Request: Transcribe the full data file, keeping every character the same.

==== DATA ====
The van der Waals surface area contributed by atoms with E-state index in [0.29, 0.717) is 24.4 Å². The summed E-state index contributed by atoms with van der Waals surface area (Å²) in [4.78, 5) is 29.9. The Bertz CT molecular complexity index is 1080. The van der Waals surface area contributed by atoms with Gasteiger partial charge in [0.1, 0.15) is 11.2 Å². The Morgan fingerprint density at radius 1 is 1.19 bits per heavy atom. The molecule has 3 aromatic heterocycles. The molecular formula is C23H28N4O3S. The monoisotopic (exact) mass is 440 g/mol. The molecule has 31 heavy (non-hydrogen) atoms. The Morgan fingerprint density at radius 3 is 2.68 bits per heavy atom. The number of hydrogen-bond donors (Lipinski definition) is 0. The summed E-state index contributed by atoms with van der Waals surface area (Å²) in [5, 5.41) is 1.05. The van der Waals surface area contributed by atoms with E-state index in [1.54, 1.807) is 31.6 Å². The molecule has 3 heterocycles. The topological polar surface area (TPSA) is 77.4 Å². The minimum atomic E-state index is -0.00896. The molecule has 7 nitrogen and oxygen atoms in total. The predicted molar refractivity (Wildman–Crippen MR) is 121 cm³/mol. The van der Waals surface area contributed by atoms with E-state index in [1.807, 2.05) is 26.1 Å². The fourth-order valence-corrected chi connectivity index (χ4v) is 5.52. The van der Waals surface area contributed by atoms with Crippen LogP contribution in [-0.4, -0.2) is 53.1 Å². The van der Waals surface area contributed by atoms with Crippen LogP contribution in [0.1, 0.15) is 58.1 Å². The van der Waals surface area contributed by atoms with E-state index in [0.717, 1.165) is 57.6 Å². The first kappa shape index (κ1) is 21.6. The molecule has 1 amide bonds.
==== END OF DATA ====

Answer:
The van der Waals surface area contributed by atoms with E-state index in [0.29, 0.717) is 24.4 Å². The summed E-state index contributed by atoms with van der Waals surface area (Å²) in [4.78, 5) is 29.9. The Bertz CT molecular complexity index is 1080. The van der Waals surface area contributed by atoms with Gasteiger partial charge in [0.1, 0.15) is 11.2 Å². The Morgan fingerprint density at radius 1 is 1.19 bits per heavy atom. The molecule has 3 aromatic heterocycles. The molecular formula is C23H28N4O3S. The monoisotopic (exact) mass is 440 g/mol. The molecule has 31 heavy (non-hydrogen) atoms. The Morgan fingerprint density at radius 3 is 2.68 bits per heavy atom. The number of hydrogen-bond donors (Lipinski definition) is 0. The summed E-state index contributed by atoms with van der Waals surface area (Å²) in [5, 5.41) is 1.05. The van der Waals surface area contributed by atoms with E-state index in [1.54, 1.807) is 31.6 Å². The molecule has 3 heterocycles. The topological polar surface area (TPSA) is 77.4 Å². The minimum atomic E-state index is -0.00896. The molecule has 7 nitrogen and oxygen atoms in total. The predicted molar refractivity (Wildman–Crippen MR) is 121 cm³/mol. The van der Waals surface area contributed by atoms with E-state index in [1.807, 2.05) is 26.1 Å². The fourth-order valence-corrected chi connectivity index (χ4v) is 5.52. The van der Waals surface area contributed by atoms with Crippen LogP contribution in [-0.4, -0.2) is 53.1 Å². The van der Waals surface area contributed by atoms with Crippen LogP contribution in [0.1, 0.15) is 58.1 Å². The van der Waals surface area contributed by atoms with E-state index in [0.717, 1.165) is 57.6 Å². The first kappa shape index (κ1) is 21.6. The molecule has 1 amide bonds.